I understand that fiscal policy depends on the magnitude of all taxes,
transfers, and expenditures, appropriately weighted (although no one yet
knows just what the right weights are). In that sense, fiscal policy depends
on all operations of government, including Social Security. Few people now
favor the use of fiscal policy for short-run stabilization, however. That job
belongs to the Federal Reserve open market committee. The primary microeconomic influence of fiscal policy is on resource allocations. The primary
macroeconomic use is to influence the U.S. national saving rate. In my view,
budget accounting rules should be seen as utilitarian instruments to be
constructed to help promote good public policy and informed debate, not
as Platonic essences that, once discovered, should be enshrined. Since I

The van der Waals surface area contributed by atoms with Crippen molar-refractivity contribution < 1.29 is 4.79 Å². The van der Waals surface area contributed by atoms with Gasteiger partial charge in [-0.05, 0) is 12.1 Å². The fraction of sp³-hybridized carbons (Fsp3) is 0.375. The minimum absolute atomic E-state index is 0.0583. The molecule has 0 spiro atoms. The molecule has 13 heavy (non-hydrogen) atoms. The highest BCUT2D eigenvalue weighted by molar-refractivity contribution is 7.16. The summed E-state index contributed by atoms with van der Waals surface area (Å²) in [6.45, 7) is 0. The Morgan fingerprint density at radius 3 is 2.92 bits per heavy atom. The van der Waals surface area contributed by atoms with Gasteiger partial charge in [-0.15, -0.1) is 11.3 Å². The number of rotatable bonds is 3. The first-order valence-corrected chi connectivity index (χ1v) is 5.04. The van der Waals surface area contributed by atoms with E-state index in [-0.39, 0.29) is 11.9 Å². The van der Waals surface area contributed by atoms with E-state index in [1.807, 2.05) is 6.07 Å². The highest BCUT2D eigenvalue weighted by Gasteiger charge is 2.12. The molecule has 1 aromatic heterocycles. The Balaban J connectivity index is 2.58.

believe that U.S. saving is now lower than optimal, I favor budget accounting rules that would help maintain Trust Fund surpluses as genuine additions to national saving and would help defend them against unneeded
additional spending or tax cuts.
13. Engen and
Gale ( 1996, Table 3-2)
. The fact that there is net borrowing
does not imply the absence of nontax-sheltered saving; it means that borrowing in various forms more than offsets any such saving.
Bayer, Patrick J.,
B. Douglas Bernheim, and
John Karl Scholz. 1996. "The
Effects of Financial Education in the Workplace: Evidence from a Survey
of Employers." NBER working paper no. 5655.
Diamond, Peter. 1997. "Macroeconomic Aspects of Social Security Reform." Brookings Papers on Economic Activity, no. 2, 1-66.
Employee Benefit Research Institute. 1998. "Are Individual Accounts Administratively Feasible?" Washington, D.C., mimeo.
Engen, Eric M., and
William G. Gale. 1996. "The Effects of Fundamental
Tax Reform on Saving." In
Henry J. Aaron and
William G. Gale, eds. Economic Effects of Fundamental Tax Reform. Washington, D.C.: The Brookings
Olivia Mitchell, and
Steven Zeldes. 1998. "Would a
Privatized Social Security System Really Have a Higher Rate of Return?" Paper presented to the tenth annual meeting of the National Academy of
Social Insurance, Washington, D.C., January 29-30.